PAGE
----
710 F.3d 154 (4th Cir. 2013), 11-7427, MacDonald v. Moose
|Citation:||710 F.3d 154|
|Opinion Judge:||KING, Circuit Judge.|
|Party Name:||William Scott MacDONALD, Petitioner-Appellant, v. Tim MOOSE, Respondent-Appellee, and Keith Holder, Probation Officer, Respondent. Dean and Professor Erwin Chemerinksy; American Civil Liberties Union of Virginia, Incorporated; Lambda Legal Defense and Education Fund, Incorporated, Amici Supporting Appellant.|
|Attorney:||Benjamin E. Rosenberg, Dechert, LLP, New York, New York, for Appellant. Robert H. Anderson, III, Office of the Attorney General of Virginia, Richmond, Virginia, for Appellee. Joshua D.N. Hess, Dechert, LLP, San Francisco, California, for Appellant. Kenneth T. Cuccinelli, II, Attorney General of V...|
|Judge Panel:||Before MOTZ, KING, and DIAZ, Circuit Judges. Judge KING wrote the majority opinion, in which Judge MOTZ joined. Judge DIAZ wrote a dissenting opinion. DIAZ, Circuit Judge, dissenting:|
|Case Date:||March 12, 2013|
|Court:||United States Courts of Appeals, Court of Appeals for the Fourth Circuit|
Argued: Oct. 24, 2012.
Reversed and remanded by published opinion.
In 2005, William Scott MacDonald was convicted after a bench trial in the Circuit Court of the City of Colonial Heights, Virginia, of two offenses: the misdemeanor offense of contributing to the delinquency of a minor, in contravention of Virginia Code section 18.2-371; and the felony offense of violating the Commonwealth's criminal solicitation statute, found in section 18.2-29. The criminal solicitation statute provides that " [a]ny person age eighteen or older who commands, entreats, or otherwise attempts to persuade another person under age eighteen to commit [a predicate felony, i.e.,] a felony other than murder," shall be guilty of a felony. Va.Code § 18.2-29.
The predicate felony for MacDonald's criminal solicitation offense was the Commonwealth's " Crimes Against Nature" statute, which criminalizes, inter alia, " carnal knowledge" by one person of another by the anus or mouth, an act commonly known as sodomy. Va.Code § 18.2-361(A). MacDonald was sentenced to ten years in prison (with nine years suspended) for criminal solicitation, plus twelve months on the misdemeanor offense. Upon release, MacDonald was placed on probation and compelled to register as a sex offender.
In 2009, after failing to obtain relief on direct appeal and in state postconviction proceedings, MacDonald filed a 28 U.S.C. § 2254 petition in the Eastern District of Virginia. MacDonald alleged, among other things, that his criminal solicitation conviction, insofar as it was predicated on the anti-sodomy provision of Virginia Code section 18.2-361(A), contravened the Constitution. More specifically, MacDonald contended that the predicate anti-sodomy provision had been rendered invalid by the Supreme Court's decision in Lawrence v. Texas, 539 U.S. 558, 123 S.Ct. 2472, 156 L.Ed.2d 508 (2003) (striking down Texas anti-sodomy statute as facially violative of Fourteenth Amendment's Due Process Clause). The district court rejected MacDonald's constitutional challenges to section 18.2-361(A) and dismissed his § 2254 petition. See MacDonald v. Holder, No. 1:09-cv-01047, 2011 WL 4498973 (E.D.Va. Sept. 26, 2011) (the " Opinion" ).1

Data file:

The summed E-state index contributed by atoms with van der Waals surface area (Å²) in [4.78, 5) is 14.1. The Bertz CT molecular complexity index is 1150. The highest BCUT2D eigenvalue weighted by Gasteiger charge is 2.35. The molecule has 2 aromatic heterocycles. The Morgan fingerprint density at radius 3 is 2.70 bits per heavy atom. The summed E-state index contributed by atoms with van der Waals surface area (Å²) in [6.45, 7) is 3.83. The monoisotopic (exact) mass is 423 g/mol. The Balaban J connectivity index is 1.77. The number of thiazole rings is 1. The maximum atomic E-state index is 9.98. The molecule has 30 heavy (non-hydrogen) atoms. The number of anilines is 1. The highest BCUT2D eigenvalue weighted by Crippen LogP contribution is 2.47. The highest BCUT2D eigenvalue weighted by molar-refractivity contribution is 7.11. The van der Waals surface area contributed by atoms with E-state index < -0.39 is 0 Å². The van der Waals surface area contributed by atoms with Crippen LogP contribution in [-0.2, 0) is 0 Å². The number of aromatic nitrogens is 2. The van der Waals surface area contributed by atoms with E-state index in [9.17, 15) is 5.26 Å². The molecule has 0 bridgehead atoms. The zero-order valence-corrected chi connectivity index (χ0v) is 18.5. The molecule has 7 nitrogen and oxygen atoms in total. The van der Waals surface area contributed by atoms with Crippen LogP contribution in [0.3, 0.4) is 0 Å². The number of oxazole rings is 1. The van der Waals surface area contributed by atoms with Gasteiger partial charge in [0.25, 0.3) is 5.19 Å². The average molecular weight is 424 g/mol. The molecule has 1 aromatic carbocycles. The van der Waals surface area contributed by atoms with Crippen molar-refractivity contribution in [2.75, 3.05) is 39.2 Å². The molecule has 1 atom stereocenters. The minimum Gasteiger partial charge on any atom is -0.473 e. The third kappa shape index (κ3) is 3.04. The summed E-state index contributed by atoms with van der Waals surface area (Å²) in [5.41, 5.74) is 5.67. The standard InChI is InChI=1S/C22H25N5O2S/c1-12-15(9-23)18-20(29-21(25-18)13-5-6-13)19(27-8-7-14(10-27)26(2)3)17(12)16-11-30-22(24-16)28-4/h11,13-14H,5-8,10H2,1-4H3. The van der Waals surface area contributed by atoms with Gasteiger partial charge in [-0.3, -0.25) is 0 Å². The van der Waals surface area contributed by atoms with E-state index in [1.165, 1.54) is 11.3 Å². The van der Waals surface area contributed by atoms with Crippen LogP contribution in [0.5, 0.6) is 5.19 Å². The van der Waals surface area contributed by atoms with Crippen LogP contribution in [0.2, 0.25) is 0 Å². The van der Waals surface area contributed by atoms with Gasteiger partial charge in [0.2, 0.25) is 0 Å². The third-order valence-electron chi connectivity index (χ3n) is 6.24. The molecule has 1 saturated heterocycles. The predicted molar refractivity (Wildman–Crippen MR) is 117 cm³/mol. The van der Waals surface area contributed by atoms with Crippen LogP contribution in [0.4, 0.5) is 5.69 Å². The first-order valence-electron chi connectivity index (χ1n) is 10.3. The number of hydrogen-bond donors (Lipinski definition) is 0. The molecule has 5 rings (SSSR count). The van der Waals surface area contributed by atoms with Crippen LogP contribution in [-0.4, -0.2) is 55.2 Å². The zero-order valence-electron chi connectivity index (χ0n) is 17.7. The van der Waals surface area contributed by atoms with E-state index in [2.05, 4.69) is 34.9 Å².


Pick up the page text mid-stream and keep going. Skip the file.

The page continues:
On October 24, 2011, MacDonald filed a timely notice of appeal. He thereafter requested the issuance of a certificate of appealability (" COA" ) from this Court. See 28 U.S.C. § 2253(c)(1)(A). We granted his COA request on April 17, 2012, identifying the issue for appeal as whether Virginia Code section 18.2-361(A) is unconstitutional either facially or as applied in MacDonald's case, in light of the Supreme Court's Lawrence decision. The COA circumscribes this appeal to an examination of the constitutionality of a single aspect of section 18.2-361(A), which provides:
If any person ... carnally knows any male or female person by the anus or by or with the mouth, or voluntarily submits to such carnal knowledge, he or she shall be guilty of a [felony.]
We herein use the term " anti-sodomy provision" to refer to the foregoing portion of section 18.2-361(A).2 As explained below, we are constrained to vacate the district court's judgment and remand for an award of habeas corpus relief on the ground that the anti-sodomy provision facially violates the Due Process Clause of the Fourteenth Amendment.
MacDonald was forty-seven years old at the time of the events giving rise to his state court convictions.3 On the evening of September 23, 2004, MacDonald telephoned seventeen-year-old Amanda Johnson,